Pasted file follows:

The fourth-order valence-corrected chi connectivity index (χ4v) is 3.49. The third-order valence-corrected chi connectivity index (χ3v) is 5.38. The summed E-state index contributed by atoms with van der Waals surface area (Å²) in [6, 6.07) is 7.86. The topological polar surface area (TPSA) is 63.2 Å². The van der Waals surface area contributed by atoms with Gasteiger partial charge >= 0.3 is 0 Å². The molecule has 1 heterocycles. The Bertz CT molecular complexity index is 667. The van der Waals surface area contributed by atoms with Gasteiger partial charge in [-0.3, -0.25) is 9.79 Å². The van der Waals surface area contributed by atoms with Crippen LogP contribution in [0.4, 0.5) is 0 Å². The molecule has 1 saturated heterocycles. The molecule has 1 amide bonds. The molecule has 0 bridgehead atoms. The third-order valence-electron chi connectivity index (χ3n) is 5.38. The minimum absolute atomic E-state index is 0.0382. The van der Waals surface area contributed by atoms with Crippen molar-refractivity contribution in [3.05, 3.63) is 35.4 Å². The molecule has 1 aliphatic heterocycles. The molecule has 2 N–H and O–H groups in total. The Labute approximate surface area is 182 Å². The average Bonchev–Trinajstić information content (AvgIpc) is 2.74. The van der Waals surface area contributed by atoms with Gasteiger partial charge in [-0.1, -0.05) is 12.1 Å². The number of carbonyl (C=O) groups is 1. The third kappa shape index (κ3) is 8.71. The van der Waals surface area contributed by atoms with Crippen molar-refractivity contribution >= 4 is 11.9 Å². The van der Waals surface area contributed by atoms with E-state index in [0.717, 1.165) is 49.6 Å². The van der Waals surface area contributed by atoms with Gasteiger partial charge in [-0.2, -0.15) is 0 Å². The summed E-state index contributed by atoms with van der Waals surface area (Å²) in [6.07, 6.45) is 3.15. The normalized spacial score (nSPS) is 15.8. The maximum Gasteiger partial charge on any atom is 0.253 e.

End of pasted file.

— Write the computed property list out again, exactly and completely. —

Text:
The fourth-order valence-corrected chi connectivity index (χ4v) is 3.49. The third-order valence-corrected chi connectivity index (χ3v) is 5.38. The summed E-state index contributed by atoms with van der Waals surface area (Å²) in [6, 6.07) is 7.86. The topological polar surface area (TPSA) is 63.2 Å². The van der Waals surface area contributed by atoms with Gasteiger partial charge >= 0.3 is 0 Å². The molecule has 1 heterocycles. The Bertz CT molecular complexity index is 667. The van der Waals surface area contributed by atoms with Gasteiger partial charge in [-0.3, -0.25) is 9.79 Å². The van der Waals surface area contributed by atoms with Crippen LogP contribution in [0.4, 0.5) is 0 Å². The molecule has 1 saturated heterocycles. The molecule has 1 amide bonds. The molecule has 0 bridgehead atoms. The third-order valence-electron chi connectivity index (χ3n) is 5.38. The minimum absolute atomic E-state index is 0.0382. The van der Waals surface area contributed by atoms with Crippen molar-refractivity contribution in [3.05, 3.63) is 35.4 Å². The molecule has 1 aliphatic heterocycles. The molecule has 2 N–H and O–H groups in total. The Labute approximate surface area is 182 Å². The average Bonchev–Trinajstić information content (AvgIpc) is 2.74. The van der Waals surface area contributed by atoms with Gasteiger partial charge in [-0.1, -0.05) is 12.1 Å². The number of carbonyl (C=O) groups is 1. The third kappa shape index (κ3) is 8.71. The van der Waals surface area contributed by atoms with Crippen molar-refractivity contribution >= 4 is 11.9 Å². The van der Waals surface area contributed by atoms with E-state index in [0.717, 1.165) is 49.6 Å². The van der Waals surface area contributed by atoms with Gasteiger partial charge in [-0.2, -0.15) is 0 Å². The summed E-state index contributed by atoms with van der Waals surface area (Å²) in [6.07, 6.45) is 3.15. The normalized spacial score (nSPS) is 15.8. The maximum Gasteiger partial charge on any atom is 0.253 e.